WAKE UP AND SMELL THE WEB
California-based firm digiscents has been working on technology that allows computers to generate the aromas associated with whatever they are displaying at the time. The company recently brought in Cooksey Thomas (a big name from Sega) and hopes to launch its iSmell box by Christmas. Household names like Procter & Gamble are said to be, er, sniffing around. Potential applications are interesting. Video gamers can hear the cries of a dying enemy as they smell the napalm; online perfumiers could offer a sniff before you buy service. And as for the pornographers (always early adopters), well, the mind boggles. As yet, though, the company is casting around for funding. Ambient smells (in cinemas, for example) don't have a great track record. Even low-tech aroma-based products like scratch-and-sniff stickers bear little resemblance to the real thing. We wish digiscents well, but it could come up smelling of roses - or something much less agreeable.
A WORM IN YOUR EAR
First there was the Melissa virus, then the far more virulent 'love bug' variants. What next? The recent viral nightmares could be but a taste of things to come. The reason? Those computers that more and more of us are carrying around - internet phones. A virus sent to a WAP phone could then dial out, spreading itself to dozens of mobile phones; and the phone need not even be WAP - viruses could attack even primitive phones via the SMS messaging system. Once inside, the bug could destroy address books, pilfer financial information and worse. Because of the connectivity that mobiles offer, the spread would be quicker and harder to contain than anything seen before. And when almost every device is linked via wireless networks, the potential for disaster will be alarming. As well as infecting others, your phone could tell your washing machine to boil-wash delicate fabrics and your fridge to order a gross of haggis from the online supermarket. Imagine. MT fondly remembers the days when viral infection involved physically carrying a disc from one PC to another.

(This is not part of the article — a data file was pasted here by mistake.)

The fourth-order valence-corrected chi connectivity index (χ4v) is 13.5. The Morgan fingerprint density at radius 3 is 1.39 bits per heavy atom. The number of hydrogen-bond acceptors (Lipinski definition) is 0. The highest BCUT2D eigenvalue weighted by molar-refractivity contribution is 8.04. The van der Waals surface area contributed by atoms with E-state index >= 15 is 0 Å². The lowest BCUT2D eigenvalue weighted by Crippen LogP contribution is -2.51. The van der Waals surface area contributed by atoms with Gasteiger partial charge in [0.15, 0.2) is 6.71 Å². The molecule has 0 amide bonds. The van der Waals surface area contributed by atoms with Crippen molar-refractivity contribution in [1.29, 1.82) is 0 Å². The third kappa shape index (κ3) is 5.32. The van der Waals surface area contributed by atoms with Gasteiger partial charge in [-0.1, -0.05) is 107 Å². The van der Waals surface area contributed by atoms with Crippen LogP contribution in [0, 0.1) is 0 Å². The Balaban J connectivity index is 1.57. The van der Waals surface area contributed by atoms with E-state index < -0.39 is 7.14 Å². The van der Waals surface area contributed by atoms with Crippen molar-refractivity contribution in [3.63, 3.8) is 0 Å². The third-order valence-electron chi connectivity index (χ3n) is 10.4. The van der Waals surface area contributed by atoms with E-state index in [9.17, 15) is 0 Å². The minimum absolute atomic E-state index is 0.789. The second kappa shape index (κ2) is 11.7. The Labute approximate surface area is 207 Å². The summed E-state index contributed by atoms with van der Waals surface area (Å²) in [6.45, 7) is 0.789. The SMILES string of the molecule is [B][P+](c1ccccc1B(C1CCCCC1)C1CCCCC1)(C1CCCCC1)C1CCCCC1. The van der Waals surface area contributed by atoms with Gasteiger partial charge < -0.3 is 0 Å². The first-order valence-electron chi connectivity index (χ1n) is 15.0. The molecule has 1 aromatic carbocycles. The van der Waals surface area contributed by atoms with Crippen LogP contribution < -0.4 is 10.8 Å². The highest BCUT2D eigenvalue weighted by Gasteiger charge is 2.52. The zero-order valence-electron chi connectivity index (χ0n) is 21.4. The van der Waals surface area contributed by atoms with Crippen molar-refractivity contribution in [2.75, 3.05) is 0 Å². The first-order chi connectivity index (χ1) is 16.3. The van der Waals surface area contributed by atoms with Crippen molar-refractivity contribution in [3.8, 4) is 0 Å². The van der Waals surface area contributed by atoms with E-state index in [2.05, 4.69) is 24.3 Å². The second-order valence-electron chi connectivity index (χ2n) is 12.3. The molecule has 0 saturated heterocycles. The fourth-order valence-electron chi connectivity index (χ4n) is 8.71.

OTHER SIDE OF THE COIN
Six months ago City firms and consultancies were watching their best and brightest leave in droves, lured to web start-ups by stock-options that (at some unspecified IPO in the future) would be worth millions. No longer: the 1999 cult of equity is over. Many employees find themselves working at reduced salaries, with options whose value is eroding. There have been winners - those who stayed and boosted their salaries by threatening to leave, and City firms that can now re-hire their prodigal sons and daughters on salaries lower than when they left.